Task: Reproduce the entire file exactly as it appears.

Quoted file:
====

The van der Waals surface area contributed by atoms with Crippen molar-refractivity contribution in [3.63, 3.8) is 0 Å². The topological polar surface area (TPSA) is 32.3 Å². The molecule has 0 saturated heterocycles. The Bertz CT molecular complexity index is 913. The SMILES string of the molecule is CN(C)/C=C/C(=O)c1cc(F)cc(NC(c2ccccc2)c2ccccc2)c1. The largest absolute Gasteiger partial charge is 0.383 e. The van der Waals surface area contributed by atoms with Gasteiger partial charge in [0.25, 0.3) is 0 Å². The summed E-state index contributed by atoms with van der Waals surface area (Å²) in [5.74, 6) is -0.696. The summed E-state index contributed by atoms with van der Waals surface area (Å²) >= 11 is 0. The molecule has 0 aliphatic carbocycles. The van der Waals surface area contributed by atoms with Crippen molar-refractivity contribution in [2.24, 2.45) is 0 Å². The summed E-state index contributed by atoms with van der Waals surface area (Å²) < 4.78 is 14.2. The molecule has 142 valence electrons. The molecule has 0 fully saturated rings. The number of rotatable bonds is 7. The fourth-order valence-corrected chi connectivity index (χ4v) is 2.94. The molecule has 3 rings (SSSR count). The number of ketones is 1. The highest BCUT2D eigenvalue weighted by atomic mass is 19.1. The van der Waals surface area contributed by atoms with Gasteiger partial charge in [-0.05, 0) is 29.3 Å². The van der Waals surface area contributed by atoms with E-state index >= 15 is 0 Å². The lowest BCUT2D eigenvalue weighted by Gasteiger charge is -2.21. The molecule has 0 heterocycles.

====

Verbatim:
The van der Waals surface area contributed by atoms with Crippen molar-refractivity contribution in [3.63, 3.8) is 0 Å². The topological polar surface area (TPSA) is 32.3 Å². The molecule has 0 saturated heterocycles. The Bertz CT molecular complexity index is 913. The SMILES string of the molecule is CN(C)/C=C/C(=O)c1cc(F)cc(NC(c2ccccc2)c2ccccc2)c1. The largest absolute Gasteiger partial charge is 0.383 e. The van der Waals surface area contributed by atoms with Gasteiger partial charge in [0.25, 0.3) is 0 Å². The summed E-state index contributed by atoms with van der Waals surface area (Å²) in [5.74, 6) is -0.696. The summed E-state index contributed by atoms with van der Waals surface area (Å²) >= 11 is 0. The molecule has 0 aliphatic carbocycles. The van der Waals surface area contributed by atoms with Crippen molar-refractivity contribution in [2.24, 2.45) is 0 Å². The summed E-state index contributed by atoms with van der Waals surface area (Å²) < 4.78 is 14.2. The molecule has 142 valence electrons. The molecule has 0 fully saturated rings. The number of rotatable bonds is 7. The fourth-order valence-corrected chi connectivity index (χ4v) is 2.94. The molecule has 3 rings (SSSR count). The number of ketones is 1. The highest BCUT2D eigenvalue weighted by atomic mass is 19.1. The van der Waals surface area contributed by atoms with Gasteiger partial charge in [-0.05, 0) is 29.3 Å². The van der Waals surface area contributed by atoms with E-state index >= 15 is 0 Å². The lowest BCUT2D eigenvalue weighted by Gasteiger charge is -2.21. The molecule has 0 heterocycles.